A. I use Passover as the central story of Judaism because, for me, it results in two concepts driving it. One is the concept of freedom, personal liberation, and political liberation. The other is the concept of justice—Moses receiving the law. For me, this fits perfectly with my own political liberalism and my yearning for social justice in the world. That’s where my Judaism connects with all my work and with this film in particular. I also wanted to say in this film that regardless of what anyone believes—creation, myths, or what God is or isn’t—the burden is still on us to act responsibly in the world.

Q. Do you feel a responsibility as a Jewish role model?
A. Yes, I feel that every Jew represents all Jews in the world…I have associations in Winnetka and Wilmette, not traditional Jewish territory. Sometimes I find myself in country clubs that were restricted or in settings where very few Jews are or have been. In places like that, I get even more Jewish than I am. I start speaking Yiddish and I just feel the need to represent. As an example to Jewish kids, I don’t push religion but I push integrity. I have incorporated a lot of Buddhism into my Jewish thinking too, which a lot of Jews have done. That kind of works for me because the [two religions] are similar. As a Jew and a Buddhist, I try to express a creed that is inclusive and focuses on personal responsibility.

Q. Is life as funny as your movies portray it to be or are your movies an escape from a world that isn’t really funny?
A. Someone once said that when we recognize that the world is insane, we have choices—we can see it as tragedy or we can see it as comedy. Everything can be funny, but not everything is funny. There are horrors and tragedies in life that I would not want to joke about or hear anyone else joke about it. Yet, conceptually, everything seems like fair game. I mourn any person’s death, but death as a concept is valid territory for comedy.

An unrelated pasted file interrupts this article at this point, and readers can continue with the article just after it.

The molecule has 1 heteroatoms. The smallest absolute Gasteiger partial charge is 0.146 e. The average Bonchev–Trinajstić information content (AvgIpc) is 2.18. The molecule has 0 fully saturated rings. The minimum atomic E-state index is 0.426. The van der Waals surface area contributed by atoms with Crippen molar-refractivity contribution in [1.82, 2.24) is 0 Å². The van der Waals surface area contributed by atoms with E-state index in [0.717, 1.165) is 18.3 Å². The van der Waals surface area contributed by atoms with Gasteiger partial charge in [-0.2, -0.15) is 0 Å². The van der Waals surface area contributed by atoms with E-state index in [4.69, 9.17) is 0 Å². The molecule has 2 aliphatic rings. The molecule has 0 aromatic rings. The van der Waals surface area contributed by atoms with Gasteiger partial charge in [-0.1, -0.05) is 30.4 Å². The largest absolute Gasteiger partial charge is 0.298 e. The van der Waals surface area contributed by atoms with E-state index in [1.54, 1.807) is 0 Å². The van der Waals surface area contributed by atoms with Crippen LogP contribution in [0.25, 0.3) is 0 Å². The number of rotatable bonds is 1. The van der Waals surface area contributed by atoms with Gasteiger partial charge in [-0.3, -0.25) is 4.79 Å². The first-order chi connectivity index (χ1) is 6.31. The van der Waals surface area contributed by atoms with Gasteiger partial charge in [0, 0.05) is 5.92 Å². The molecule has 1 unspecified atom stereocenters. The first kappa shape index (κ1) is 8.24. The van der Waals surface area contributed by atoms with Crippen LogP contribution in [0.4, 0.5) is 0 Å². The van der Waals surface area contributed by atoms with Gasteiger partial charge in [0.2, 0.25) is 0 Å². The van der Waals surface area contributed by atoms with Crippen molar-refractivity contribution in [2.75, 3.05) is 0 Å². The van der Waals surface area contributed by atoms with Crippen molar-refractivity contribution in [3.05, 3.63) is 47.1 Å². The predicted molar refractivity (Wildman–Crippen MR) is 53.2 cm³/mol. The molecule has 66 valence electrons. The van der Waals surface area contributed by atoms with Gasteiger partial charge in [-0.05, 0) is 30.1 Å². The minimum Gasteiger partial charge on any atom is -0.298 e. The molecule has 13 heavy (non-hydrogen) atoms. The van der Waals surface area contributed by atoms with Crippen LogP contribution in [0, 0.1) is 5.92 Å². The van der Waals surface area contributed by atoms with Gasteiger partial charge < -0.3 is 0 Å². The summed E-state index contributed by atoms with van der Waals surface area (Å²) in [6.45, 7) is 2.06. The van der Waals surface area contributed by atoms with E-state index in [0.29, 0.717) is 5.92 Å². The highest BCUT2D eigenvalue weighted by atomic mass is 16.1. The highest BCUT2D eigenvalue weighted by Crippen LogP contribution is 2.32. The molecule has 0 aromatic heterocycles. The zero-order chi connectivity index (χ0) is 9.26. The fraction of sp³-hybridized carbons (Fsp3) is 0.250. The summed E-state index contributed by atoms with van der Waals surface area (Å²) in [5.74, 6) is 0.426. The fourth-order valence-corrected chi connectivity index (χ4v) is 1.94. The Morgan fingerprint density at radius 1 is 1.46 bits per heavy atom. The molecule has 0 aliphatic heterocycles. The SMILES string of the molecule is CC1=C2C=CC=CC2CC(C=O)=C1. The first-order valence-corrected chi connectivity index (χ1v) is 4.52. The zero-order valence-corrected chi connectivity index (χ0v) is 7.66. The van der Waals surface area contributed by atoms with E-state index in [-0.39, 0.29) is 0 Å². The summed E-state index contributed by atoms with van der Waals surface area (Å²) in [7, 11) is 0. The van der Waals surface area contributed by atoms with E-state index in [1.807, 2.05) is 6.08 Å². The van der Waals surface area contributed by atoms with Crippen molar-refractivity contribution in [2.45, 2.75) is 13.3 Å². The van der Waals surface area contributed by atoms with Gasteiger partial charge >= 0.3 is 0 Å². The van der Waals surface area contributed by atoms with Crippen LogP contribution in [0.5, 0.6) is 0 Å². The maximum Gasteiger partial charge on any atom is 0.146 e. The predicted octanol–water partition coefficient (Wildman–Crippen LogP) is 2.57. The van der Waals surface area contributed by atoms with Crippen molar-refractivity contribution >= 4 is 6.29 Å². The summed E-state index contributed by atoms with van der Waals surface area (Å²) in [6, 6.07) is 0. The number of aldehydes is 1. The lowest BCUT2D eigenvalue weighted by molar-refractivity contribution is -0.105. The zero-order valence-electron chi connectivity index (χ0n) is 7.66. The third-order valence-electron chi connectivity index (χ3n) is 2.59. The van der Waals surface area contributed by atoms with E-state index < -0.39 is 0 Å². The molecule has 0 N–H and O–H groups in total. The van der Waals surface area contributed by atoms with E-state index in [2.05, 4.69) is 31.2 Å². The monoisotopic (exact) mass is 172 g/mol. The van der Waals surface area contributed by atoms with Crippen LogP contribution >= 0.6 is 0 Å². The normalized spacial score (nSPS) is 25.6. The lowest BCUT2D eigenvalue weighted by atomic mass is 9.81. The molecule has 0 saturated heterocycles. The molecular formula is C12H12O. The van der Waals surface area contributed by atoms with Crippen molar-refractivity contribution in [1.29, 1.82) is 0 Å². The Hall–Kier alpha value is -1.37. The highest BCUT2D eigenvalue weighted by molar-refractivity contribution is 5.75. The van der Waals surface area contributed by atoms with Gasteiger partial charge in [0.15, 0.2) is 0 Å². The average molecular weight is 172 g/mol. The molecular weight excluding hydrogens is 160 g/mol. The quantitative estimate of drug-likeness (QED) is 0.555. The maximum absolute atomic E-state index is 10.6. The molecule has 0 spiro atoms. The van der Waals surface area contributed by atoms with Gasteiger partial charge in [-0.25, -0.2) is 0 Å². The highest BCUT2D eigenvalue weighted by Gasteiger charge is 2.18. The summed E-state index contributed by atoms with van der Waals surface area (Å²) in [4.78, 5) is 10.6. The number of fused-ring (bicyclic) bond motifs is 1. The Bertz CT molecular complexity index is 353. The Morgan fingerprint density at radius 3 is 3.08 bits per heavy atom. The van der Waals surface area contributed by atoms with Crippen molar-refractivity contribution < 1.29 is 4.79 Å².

Q. What’s the secret to writing good comedy?
It’s all point of view. What fails in most comedy is not that the writers aren’t smart, but that [a lot of comedy] is like other things we’ve seen. To be funny, you need to be original. It’s like the kid who wants to play peek-a-boo. The first couple times it’s funny; the 400th time it’s not that funny…the kind of comedy that really scores is where you reveal or expose something that is deeply embarrassing or deeply shocking or deeply offensive in some way and put it out there in a clever, original way and allow people to process something that they haven’t been able to deal with or express in another way. That’s why there’s so much comedy about sexuality, because the funniest stuff is the stuff we’re most afraid of.

Q. I know you have been asked this a thousand times, but what’s your favorite film and why?
A. I never answer that question because I just love making films and every film I’ve made has been a great experience and I find it almost impossible to separate the results from the process…I love them all.